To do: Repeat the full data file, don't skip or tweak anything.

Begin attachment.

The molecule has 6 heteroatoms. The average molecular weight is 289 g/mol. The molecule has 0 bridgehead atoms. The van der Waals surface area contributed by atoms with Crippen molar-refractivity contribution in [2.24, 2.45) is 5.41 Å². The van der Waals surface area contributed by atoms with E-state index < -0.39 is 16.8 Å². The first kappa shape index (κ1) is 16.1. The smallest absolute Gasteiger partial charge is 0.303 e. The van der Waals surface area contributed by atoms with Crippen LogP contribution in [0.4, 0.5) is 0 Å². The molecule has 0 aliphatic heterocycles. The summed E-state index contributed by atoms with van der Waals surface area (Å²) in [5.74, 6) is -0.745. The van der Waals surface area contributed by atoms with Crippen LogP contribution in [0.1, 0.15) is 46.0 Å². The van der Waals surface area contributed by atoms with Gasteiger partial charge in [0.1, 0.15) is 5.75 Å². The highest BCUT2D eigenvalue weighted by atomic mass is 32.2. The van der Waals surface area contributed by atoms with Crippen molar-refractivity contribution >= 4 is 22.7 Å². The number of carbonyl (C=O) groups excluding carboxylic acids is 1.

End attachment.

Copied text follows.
The molecule has 6 heteroatoms. The average molecular weight is 289 g/mol. The molecule has 0 bridgehead atoms. The van der Waals surface area contributed by atoms with Crippen molar-refractivity contribution in [2.24, 2.45) is 5.41 Å². The van der Waals surface area contributed by atoms with E-state index < -0.39 is 16.8 Å². The first kappa shape index (κ1) is 16.1. The smallest absolute Gasteiger partial charge is 0.303 e. The van der Waals surface area contributed by atoms with Crippen LogP contribution in [0.4, 0.5) is 0 Å². The molecule has 0 aliphatic heterocycles. The summed E-state index contributed by atoms with van der Waals surface area (Å²) in [5.74, 6) is -0.745. The van der Waals surface area contributed by atoms with Crippen LogP contribution in [0.1, 0.15) is 46.0 Å². The van der Waals surface area contributed by atoms with Gasteiger partial charge in [0.1, 0.15) is 5.75 Å². The highest BCUT2D eigenvalue weighted by atomic mass is 32.2. The van der Waals surface area contributed by atoms with Crippen molar-refractivity contribution >= 4 is 22.7 Å². The number of carbonyl (C=O) groups excluding carboxylic acids is 1.